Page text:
1999 Toyota Camry Solara

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$18,698

starting MSRP

1999 Toyota Camry Solara

Key specs

Base trim shown

Overview

3 trims

Starting msrp listed lowest to highest price

Wondering which trim is right for you?

Our 1999 Toyota Camry Solara trim comparison will help you decide.

1999 Toyota Camry Solara review: Our expert's take

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I’ve often criticized Toyota for building bland and uninspiring vehicles. When was the last time a Celica, Corolla or Tercel turned your head?

Well, there’s at least one car in the Toyota lineup that offers all of Toyota’s renowned quality as well as classy, head-turning styling. It’s the Solara, a two-door version of the current Camry.

This is a sharply styled car that looks good from all angles. Here’s proof that Toyota stylists can come up with designs that won’t lull to sleep a herd of stampeding buffalo.

Performance, handling

If you are familiar with the Camry, then you already know much about the Solara. Both cars share the same mechanical underpinnings. The base model Solara is outfitted with a 135-horsepower, double overhead cam, four-cylinder engine; the more luxurious SE model comes with the 200-horsepower V-6. Both Solara models are available with either a four-speed automatic transmission or a five-speed manual. Our car, a dark green SE model, came with a five-speed stick shift.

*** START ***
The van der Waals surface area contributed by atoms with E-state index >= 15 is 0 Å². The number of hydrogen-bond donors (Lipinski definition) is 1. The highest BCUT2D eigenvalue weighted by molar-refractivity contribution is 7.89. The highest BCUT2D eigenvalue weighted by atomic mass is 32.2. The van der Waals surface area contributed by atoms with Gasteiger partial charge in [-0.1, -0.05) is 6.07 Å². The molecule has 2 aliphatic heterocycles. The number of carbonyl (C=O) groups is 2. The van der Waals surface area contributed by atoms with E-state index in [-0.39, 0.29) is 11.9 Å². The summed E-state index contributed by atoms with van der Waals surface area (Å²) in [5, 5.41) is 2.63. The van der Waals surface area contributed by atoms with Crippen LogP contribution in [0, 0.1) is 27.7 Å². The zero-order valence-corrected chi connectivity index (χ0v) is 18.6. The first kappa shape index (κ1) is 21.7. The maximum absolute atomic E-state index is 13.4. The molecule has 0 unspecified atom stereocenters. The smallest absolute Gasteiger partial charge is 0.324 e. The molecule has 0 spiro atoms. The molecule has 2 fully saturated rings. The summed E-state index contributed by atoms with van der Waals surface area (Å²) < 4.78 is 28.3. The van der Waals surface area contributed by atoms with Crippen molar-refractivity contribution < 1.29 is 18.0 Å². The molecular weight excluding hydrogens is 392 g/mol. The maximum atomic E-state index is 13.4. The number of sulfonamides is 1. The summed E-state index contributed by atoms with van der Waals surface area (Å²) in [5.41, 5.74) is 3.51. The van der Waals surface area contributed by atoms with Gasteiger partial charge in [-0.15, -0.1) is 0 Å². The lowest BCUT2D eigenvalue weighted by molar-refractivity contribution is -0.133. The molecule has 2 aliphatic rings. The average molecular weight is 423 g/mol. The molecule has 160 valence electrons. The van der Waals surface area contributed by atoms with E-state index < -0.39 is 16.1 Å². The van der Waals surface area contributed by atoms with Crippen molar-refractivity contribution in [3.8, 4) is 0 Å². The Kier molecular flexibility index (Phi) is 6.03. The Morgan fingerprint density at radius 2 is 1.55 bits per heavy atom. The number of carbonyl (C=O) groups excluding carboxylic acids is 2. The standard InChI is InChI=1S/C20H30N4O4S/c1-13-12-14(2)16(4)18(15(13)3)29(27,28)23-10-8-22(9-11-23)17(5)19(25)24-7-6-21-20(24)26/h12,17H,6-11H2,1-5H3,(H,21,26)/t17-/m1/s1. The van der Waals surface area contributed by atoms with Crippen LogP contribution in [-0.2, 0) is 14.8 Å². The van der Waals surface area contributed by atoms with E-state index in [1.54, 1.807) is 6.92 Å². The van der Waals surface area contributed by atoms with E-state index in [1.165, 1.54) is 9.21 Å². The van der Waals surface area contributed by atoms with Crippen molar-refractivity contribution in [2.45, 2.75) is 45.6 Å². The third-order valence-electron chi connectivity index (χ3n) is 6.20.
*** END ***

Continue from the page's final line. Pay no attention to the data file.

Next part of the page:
As with most other Toyota engines, the Solara’s V-6 aluminum powerplant runs smoothly and quietly, but not so much that you can’t tell it’s running. The V-6 has double overhead cams and 24 valves. Acceleration is pleasing at low speeds and the car accelerates to 65 mph quickly. As you move the stick shift through the gears, you notice it feels somewhat vague, nothing like a sports car. But the clutch is smooth and light, so shifting is easy.

If you would prefer not to shift, you’ll have to open your wallet a bit wider and extract an additional $800 for the automatic transmission. Either way, you’ll enjoy driving the car.

Solara provides a nice balance between sport and luxury — the ride is not too firm or too soft. The four-wheel independent suspension system is mated to a very stiff chassis, which helps make the ride as good as an expensive luxury car. The car hugs a corner tightly

Power-assisted steering and four-wheel anti-lock disc brakes are standard on the SE model. Both systems work well.

Fit and finish

The Solara is one of those cars you feel comfortable in the moment you settle into the driver’s seat.

As usual for a Toyota, the Solara comes with a very agreeable base price, but sticker shock sets in when you add such things as the sport upgrade package ($2,555), which includes leather upholstery, power driver’s seat, bigger tires and alloy wheels and trunk-mounted spoiler. Side-impact air bags, a tape and CD player, sunroof and remote-controlled door locks punch up the price another $1,840.